Step 1: Create a waveform from a user frequency and write it to a wave file

Write a program that reads in a frequency from a user and creates a wave file named frequency.wav with the corresponding waveform. This waveform should have an amplitude = 0.5 and a length of 1 second.  Sample output is shown below.

 

If your sample output looks reasonable, try playing the sound by double-clicking on the .wav file (it will be in the same directory as your .cpp file). This will run Windows Media Player or a similar player.  You should be able to hear a 800 Hz tone.

 

Key tip #1: If your program doesn’t stop running, click on the output window, then press Ctrl-C to kill it.

Key tip #2: You MUST close Windows Media Player after you play your sound. If not, your program will crash when you try to run it next!!!!

Key tip #3: Your output may not exactly match the sample output shown below.  How can you tell though if it is truly outputting a 800 Hz wave? (think about the period of the wave)

Key tip #4: Until you get to step 4, you should need no more than 40 lines of code (at most).  Otherwise, you’re probably not on the right track.

Key tip #5: Save a complete copy of each step when it works before you go on to the next step.

Key tip #6: If you’re not sure why your program doesn’t work, add additional “cout” statements to test the values of variables at different points in your program (or just to see how far your program is getting).

 

 

 

Step 2: Create a waveform from a user frequency and amplitude and write it to a wave file

Write a program that reads in a frequency and amplitude from the user and creates a wave file named amplitude.wav with the corresponding waveform.  See sample output for expected values.  Check that the amplitude provided by the user is between 0 and 0.5.  If it is outside this range, set it to 0.5.

 

 

 

Step 3: Create a wave file that dials a single button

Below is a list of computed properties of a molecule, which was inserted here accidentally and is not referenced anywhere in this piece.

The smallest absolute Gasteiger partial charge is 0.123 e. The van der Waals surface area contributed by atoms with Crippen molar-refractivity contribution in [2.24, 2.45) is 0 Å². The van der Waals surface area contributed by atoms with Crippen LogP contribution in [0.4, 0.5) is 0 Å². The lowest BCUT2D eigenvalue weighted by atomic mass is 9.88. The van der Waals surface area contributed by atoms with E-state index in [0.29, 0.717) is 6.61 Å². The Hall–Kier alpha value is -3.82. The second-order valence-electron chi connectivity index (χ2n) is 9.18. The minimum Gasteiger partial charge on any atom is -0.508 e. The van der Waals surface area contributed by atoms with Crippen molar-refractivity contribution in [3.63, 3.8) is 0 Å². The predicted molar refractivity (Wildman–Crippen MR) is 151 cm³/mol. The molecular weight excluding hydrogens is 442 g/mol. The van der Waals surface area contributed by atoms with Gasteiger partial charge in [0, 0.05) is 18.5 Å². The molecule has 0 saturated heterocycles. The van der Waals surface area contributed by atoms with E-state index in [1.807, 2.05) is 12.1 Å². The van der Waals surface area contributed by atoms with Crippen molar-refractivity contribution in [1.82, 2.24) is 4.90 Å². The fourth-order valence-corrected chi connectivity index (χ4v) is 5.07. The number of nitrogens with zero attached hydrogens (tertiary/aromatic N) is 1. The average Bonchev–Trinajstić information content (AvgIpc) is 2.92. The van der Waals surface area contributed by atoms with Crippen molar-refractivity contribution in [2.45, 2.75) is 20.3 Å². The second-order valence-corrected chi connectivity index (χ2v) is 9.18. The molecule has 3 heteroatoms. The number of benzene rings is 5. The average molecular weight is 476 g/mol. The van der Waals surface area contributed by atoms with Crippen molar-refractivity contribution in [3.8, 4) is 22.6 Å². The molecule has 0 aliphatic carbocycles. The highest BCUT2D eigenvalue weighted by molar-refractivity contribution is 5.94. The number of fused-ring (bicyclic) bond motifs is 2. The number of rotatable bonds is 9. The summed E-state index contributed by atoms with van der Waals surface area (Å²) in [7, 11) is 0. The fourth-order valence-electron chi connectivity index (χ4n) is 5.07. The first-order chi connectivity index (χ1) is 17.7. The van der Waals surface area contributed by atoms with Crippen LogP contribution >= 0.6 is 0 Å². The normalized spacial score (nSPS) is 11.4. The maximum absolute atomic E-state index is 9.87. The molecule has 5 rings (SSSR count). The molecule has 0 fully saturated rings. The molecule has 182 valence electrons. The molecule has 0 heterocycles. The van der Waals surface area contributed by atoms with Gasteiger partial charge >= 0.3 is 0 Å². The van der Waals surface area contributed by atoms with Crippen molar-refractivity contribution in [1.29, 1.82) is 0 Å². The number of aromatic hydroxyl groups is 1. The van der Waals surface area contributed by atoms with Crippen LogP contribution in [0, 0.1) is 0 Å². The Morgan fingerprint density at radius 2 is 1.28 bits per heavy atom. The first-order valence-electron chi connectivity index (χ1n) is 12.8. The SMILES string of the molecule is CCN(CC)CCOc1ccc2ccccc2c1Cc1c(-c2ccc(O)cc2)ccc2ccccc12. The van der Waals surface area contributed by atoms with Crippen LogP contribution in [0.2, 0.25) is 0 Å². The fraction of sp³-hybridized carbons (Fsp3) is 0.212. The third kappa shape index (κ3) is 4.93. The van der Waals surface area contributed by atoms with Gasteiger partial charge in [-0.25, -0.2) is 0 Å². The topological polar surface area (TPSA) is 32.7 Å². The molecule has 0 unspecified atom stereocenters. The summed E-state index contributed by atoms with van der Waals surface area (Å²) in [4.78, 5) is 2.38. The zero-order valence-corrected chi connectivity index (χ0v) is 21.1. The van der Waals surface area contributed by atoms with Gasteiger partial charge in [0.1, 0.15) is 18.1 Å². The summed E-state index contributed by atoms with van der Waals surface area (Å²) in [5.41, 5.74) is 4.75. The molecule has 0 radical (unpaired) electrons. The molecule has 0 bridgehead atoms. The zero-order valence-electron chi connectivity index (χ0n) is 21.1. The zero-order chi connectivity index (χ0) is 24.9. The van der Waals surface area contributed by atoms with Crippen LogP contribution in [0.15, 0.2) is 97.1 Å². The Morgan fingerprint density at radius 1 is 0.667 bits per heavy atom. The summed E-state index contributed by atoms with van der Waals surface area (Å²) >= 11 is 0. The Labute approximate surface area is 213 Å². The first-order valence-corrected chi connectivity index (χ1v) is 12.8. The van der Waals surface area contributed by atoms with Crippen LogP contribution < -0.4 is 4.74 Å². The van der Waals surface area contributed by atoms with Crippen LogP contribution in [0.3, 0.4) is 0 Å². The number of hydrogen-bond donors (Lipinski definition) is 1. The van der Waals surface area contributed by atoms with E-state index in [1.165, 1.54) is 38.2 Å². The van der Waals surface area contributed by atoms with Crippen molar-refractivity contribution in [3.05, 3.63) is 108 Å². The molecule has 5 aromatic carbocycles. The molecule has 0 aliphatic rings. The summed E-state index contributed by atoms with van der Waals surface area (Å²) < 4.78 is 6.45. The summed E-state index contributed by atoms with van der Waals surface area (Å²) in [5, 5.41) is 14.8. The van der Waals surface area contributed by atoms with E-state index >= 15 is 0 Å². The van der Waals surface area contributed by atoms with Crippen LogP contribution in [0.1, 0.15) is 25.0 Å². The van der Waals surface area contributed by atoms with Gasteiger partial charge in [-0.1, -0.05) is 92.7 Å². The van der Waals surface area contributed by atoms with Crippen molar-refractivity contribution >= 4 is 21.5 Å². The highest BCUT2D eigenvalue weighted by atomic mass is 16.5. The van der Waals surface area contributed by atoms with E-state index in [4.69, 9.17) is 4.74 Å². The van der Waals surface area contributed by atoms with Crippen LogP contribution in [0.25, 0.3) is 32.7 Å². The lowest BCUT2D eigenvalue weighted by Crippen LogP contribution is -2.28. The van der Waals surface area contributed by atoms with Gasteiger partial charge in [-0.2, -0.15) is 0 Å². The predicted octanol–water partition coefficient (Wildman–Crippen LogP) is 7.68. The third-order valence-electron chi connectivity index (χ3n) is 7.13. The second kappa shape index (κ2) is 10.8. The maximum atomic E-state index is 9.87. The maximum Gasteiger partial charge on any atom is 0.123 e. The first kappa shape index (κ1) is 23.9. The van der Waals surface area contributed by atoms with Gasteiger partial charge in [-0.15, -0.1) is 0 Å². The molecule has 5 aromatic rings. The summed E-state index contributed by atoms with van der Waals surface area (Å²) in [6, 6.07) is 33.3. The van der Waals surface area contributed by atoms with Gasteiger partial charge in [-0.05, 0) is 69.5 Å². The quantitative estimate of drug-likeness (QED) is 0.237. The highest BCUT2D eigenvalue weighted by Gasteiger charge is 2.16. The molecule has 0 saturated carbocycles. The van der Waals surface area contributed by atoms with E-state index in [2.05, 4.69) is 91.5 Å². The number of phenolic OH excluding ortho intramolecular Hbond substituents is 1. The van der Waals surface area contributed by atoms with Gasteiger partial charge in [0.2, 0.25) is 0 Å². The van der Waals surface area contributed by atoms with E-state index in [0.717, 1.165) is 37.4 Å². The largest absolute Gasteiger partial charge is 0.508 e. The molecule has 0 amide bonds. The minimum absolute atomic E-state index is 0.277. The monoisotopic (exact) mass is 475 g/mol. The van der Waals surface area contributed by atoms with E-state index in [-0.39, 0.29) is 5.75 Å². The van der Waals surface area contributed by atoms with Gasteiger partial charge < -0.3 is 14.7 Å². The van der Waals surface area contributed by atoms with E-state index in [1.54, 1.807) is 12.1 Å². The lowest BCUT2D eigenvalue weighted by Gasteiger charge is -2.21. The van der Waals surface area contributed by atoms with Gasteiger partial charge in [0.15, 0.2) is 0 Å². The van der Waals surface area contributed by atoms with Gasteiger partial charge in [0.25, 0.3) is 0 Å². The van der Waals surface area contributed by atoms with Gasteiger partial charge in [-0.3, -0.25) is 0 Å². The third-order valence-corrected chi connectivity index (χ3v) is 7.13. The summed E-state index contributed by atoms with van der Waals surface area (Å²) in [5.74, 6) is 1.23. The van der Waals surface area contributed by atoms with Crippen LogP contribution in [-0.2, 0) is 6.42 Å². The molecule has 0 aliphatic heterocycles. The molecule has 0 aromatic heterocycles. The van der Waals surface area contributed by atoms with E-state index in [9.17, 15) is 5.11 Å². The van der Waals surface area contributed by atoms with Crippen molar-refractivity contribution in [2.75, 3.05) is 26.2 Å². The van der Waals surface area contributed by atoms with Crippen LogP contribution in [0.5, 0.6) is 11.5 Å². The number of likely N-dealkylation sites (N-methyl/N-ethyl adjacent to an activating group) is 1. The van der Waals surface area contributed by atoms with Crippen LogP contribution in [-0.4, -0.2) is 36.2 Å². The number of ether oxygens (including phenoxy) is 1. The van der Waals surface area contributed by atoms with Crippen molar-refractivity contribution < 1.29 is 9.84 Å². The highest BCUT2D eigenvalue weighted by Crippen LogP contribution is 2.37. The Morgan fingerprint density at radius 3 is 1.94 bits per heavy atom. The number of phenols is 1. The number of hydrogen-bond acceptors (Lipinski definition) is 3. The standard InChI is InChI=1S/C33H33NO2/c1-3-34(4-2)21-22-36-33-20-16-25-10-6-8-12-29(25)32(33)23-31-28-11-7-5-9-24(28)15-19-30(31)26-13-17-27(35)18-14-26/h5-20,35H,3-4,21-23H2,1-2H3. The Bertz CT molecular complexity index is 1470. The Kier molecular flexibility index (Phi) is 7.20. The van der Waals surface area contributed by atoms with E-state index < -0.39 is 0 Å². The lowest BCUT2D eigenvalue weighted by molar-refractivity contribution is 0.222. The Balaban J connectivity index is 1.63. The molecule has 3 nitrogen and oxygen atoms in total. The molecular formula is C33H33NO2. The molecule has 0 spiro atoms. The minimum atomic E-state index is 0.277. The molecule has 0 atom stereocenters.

Write a program that creates a wave file named star.wav that dials the star key.  It should still get the user input for the amplitude, and still be one second in length.  Check that the amplitude is between 0 and 0.5.  If it is outside this range, set it to 0.5. It should sound like your phone when the star key is pressed. See the sample output for expected values.

 

 

Step 4: Create a wave file that dials a five digit extension

Write a program that creates a single wave file named mystery.wav that dials the following mystery number: 36816 (you could, of course, just dial this on your phone, but resist the temptation.  Instead, wait for the satisfaction of getting your project to work!  You’ll know if it was the right number).  You should test it by attempting to dial with your computer speakers.  If it does not work, turn up the volume on the speakers!  If it still doesn’t work, the waveform is incorrect.  Use the frequencies given above to make a dual tone waveform for each number (0.25 seconds for each) separating each number by 0.1 seconds of silence.  It should still get the user input for the amplitude.  Check that the amplitude is between 0 and 0.5.  If it is outside this range, set it to 0.5. 

 

Tip #1: This step will probably involve duplicating very similar code for each of the 5 digits (later we’ll see much better ways to handle this!). So, you’ll want to cut and paste – but make sure you’ve got everything set up well for one digit before you start, and think about how to minimize the number of changes you need for each of the 5 sections.

Tip #2: Don’t forget to save a complete copy of Step 3 before you start this!